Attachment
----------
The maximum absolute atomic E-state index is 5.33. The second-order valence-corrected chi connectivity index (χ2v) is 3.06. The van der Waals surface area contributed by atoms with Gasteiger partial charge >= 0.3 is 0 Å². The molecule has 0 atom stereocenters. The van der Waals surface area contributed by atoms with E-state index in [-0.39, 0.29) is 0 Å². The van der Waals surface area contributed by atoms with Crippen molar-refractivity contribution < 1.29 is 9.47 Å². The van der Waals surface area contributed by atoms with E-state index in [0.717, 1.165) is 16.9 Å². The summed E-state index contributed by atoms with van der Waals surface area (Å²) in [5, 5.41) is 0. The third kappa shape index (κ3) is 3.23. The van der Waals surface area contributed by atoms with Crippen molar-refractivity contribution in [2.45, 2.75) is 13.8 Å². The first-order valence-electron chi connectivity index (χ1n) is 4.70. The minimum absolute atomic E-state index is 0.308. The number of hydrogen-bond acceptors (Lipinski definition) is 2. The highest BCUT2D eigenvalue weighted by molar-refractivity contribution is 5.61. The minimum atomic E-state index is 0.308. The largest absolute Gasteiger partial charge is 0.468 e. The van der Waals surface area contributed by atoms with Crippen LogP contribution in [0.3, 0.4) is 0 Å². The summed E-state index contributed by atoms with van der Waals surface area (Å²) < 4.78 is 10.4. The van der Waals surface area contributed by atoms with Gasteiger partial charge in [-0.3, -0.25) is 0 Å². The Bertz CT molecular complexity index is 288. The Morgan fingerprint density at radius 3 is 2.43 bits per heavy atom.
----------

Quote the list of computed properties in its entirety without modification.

The maximum absolute atomic E-state index is 5.33. The second-order valence-corrected chi connectivity index (χ2v) is 3.06. The van der Waals surface area contributed by atoms with Gasteiger partial charge >= 0.3 is 0 Å². The molecule has 0 atom stereocenters. The van der Waals surface area contributed by atoms with E-state index in [-0.39, 0.29) is 0 Å². The van der Waals surface area contributed by atoms with Crippen molar-refractivity contribution < 1.29 is 9.47 Å². The van der Waals surface area contributed by atoms with E-state index in [0.717, 1.165) is 16.9 Å². The summed E-state index contributed by atoms with van der Waals surface area (Å²) in [5, 5.41) is 0. The third kappa shape index (κ3) is 3.23. The van der Waals surface area contributed by atoms with Crippen molar-refractivity contribution in [2.45, 2.75) is 13.8 Å². The first-order valence-electron chi connectivity index (χ1n) is 4.70. The minimum absolute atomic E-state index is 0.308. The number of hydrogen-bond acceptors (Lipinski definition) is 2. The highest BCUT2D eigenvalue weighted by molar-refractivity contribution is 5.61. The minimum atomic E-state index is 0.308. The largest absolute Gasteiger partial charge is 0.468 e. The van der Waals surface area contributed by atoms with Crippen LogP contribution in [0.3, 0.4) is 0 Å². The summed E-state index contributed by atoms with van der Waals surface area (Å²) < 4.78 is 10.4. The van der Waals surface area contributed by atoms with Gasteiger partial charge in [-0.3, -0.25) is 0 Å². The Bertz CT molecular complexity index is 288. The Morgan fingerprint density at radius 3 is 2.43 bits per heavy atom.